Now that the introductions are made, down to the business of the day… Canning of Dead Centres flagship beer, Marooned IPA, described as ‘a fruity, juicy ale on a base of Pale Malt, Red X and exceptional quality Oatmeal from locally grown Kilbeggan Organic Oats (ref. Liam’s passion for local produce)’
Darren from Irish Craft canning talks me through the canning process. Firstly, great care must be paid to ensuring that everything that the beer touches is sanitised. Anyone who ever brewer beer will know this. Other parts of the set-up include purging the cans with CO2, ensuring the carbonation levels of the beer itself in the tank is at the right levels, and painstakingly working the finer details of the machine set up to ensure the correct head, and can fill levels. (Too much in the cans is spilled during capping, too little allows the possibility for oxygen to be trapped… Irish Craft Canning’s Liam tells me that they regularly achieve levels in the region of 60 Parts per Billion). While the set-up is being meticulously calibrated, every can coming off the line is weighed to ensure uniformity in volume. As well as the calibration of the equipment, the brewers also have their own exacting quality standards to be met, and so before any beer is allowed to pass through it must get the thumbs up from the brewers. It is this diligence of care and love that defines so-called ‘craft beer’. Once the set-up is complete empty cans enter the line where they are purged, filled with beer, capped, tapped and sealed before passing through a water wash and blow dry, then on to the conveyor to be boxed.
While this is taking place, St. Mel’s brewer Mark is busy labelling a fresh batch of St. Mel’s own IPA, and I had a chat with Dead Centre’s Liam about his experiences making the step-up from homebrewer to commercial brewer.
‘The thing about scaling up is everything is different, the process, the efficiencies, the pitch rate, everything, so you get the first beer out and it tastes different to your pilot. We are very lucky at the moment contract brewing with St. Mel’s because the guys here have so much experience. I trust their judgement completely, and if they have a suggestion to improve the process I am going to listen to them.’ Liam will soon have a new challenge, commissioning a new brewery… different kit, different set-up, different process, and he is acutely aware of the important of consistency in quality and taste of his beer. This is a challenge that I have no doubt Liam will meet.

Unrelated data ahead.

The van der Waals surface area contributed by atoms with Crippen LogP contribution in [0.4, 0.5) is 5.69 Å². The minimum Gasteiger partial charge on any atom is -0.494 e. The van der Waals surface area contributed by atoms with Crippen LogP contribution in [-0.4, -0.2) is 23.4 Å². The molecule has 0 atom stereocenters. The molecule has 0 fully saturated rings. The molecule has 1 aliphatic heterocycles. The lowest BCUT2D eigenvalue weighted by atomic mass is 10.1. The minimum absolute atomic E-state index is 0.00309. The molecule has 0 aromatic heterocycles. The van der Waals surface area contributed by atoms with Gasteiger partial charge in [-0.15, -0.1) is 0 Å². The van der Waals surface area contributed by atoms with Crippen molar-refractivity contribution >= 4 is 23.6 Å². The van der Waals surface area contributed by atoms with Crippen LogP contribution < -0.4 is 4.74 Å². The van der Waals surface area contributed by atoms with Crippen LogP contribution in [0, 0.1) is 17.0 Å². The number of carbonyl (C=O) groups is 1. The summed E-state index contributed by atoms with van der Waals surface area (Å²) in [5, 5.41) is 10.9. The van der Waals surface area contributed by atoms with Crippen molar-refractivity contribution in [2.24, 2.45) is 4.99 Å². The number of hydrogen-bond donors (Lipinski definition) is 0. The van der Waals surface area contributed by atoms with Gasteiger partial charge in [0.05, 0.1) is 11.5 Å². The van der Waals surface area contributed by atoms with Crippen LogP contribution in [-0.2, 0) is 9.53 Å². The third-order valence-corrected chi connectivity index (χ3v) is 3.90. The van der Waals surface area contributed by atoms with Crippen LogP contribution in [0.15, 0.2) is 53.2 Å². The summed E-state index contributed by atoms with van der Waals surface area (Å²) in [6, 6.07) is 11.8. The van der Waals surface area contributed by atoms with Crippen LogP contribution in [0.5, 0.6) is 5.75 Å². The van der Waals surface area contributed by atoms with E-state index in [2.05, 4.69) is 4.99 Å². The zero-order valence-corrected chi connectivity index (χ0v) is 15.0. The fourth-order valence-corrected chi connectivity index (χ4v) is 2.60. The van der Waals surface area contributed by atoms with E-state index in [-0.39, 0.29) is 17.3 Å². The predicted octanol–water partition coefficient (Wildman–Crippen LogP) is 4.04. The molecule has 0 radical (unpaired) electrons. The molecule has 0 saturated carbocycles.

Dead Centre’s Liam taste-testing his Product
The benefit of craft brewing on local economies is well researched. According to Scott Metzger, the founder of Freetail Brewing and an adjunct professor of economics at the University of Texas at San Antonio, ‘Craft brewers are incredibility inefficient when it comes to producing beer and that’s what makes them terrific job creators for cities and towns’. It is true that the economics of scale that the larger industrial brewery’s benefit from do not exist in smaller, independent breweries. An example of the ‘inefficiency’ Metzger refers to is evident in the setting up on the canning line. The set-up process, and the time required, is the same whether you are canning 1000 litres, or 100,000 litres. And no two beers are the same… especially in the craft industry, so for Irish Craft Canning, who are currently canning for about 40 different breweries, each with multiple beers, this process is well refined.
Metzger pointed out that ‘Anheuser-Busch employs 116,000 people worldwide to sell 335 million barrels of beer, that’s 2,888 barrels per employee. Craft Brewing employs 103,000 individuals to sell 11.5 million barrels of beer. That’s 112 barrels per employee… As the activity shifts away from large multinational producers, by default, more jobs will be created.’ This is certainly in evidence of that here in this part of Ireland.